Today Waihnin speaks out at various political events and has been compared to Aung San Suu Kyi – a suggestion that makes her squirm with embarrassment. However, her campaigning is bittersweet as the National League for Democracy in Burma hands out DVDs of her Labour party speech, which raises her prominence and perhaps even inspires a new wave of political activists, but brings with it concerns of repercussions on her 43 year old father – a man who has already been tortured and kept in cells alongside death row prisoners instead of in the political wing of the prison, in what she calls an attempt to “psychologically break him”.

Following what is becoming the family tradition has also ensured certainty of her arrest if she ever steps foot on Burmese soil again. But don’t ever suggest she is brave or making sacrifices to try and help Burma as, when I do so, she gently reprimands me:“I can’t compare myself to other young people who are inside the country because I have a freedom now. There are people inside Burma who are doing this because they are brave even though they know the consequences.”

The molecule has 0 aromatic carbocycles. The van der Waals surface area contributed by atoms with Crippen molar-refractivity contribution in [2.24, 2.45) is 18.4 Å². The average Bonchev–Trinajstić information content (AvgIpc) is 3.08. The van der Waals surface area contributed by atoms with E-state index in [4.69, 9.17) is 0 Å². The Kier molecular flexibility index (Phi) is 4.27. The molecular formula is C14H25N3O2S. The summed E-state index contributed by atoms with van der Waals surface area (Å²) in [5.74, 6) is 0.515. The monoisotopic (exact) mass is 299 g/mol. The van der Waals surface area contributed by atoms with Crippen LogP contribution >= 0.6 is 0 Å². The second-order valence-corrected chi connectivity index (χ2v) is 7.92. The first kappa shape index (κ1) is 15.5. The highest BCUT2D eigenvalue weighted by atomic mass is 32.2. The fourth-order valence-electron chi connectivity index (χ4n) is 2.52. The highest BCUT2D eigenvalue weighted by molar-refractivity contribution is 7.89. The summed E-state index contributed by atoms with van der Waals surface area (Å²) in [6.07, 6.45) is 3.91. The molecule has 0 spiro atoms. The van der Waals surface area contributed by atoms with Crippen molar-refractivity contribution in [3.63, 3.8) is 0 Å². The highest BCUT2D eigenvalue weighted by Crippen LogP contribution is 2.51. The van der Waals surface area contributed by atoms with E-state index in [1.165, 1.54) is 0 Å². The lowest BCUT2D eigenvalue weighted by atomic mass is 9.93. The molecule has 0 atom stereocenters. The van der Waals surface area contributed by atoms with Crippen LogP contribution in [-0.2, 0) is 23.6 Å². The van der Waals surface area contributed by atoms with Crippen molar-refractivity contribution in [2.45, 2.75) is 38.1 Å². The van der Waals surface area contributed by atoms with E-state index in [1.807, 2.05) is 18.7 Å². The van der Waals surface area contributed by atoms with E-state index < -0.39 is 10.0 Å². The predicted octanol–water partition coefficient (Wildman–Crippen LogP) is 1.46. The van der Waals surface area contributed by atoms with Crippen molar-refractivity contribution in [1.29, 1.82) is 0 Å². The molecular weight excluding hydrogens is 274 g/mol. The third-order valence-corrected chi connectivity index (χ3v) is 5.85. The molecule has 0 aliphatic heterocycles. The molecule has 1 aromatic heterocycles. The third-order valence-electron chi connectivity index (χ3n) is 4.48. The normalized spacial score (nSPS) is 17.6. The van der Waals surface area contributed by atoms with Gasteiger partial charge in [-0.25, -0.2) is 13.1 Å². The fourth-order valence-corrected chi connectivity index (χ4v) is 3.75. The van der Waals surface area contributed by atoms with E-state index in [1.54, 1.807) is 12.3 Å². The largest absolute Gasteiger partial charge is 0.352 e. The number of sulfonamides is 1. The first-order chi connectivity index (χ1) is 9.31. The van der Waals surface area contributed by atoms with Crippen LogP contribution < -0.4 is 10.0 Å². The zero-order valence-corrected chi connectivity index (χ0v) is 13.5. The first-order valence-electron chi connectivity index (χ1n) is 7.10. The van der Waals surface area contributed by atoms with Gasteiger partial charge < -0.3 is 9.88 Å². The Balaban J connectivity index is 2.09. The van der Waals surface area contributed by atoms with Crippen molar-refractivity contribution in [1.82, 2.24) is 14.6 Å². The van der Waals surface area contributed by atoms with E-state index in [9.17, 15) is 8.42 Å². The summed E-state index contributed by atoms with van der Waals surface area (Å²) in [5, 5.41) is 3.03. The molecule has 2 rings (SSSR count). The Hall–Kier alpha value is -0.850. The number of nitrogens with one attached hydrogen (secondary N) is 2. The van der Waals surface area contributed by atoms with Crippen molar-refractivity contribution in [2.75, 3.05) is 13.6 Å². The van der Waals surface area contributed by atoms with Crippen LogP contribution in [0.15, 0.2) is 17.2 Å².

With the elections now a memory and Aung San Suu Kyi walking free after 15 years house arrest, Burma’s Roadmap to democracy – a route embarked upon after the junta refused to acknowledge Suu Kyi’s landslide victory in the 1990 democratic elections – has finally been released. So what has it heralded? Well, according to various prominent leaders, including President Obama who called the election “stolen”; not much. With the same military leaders effectively in power – albeit under different party name – and a constitution that gives them the deciding vote on most law, perhaps Obama is right. So, why hold the elections at all?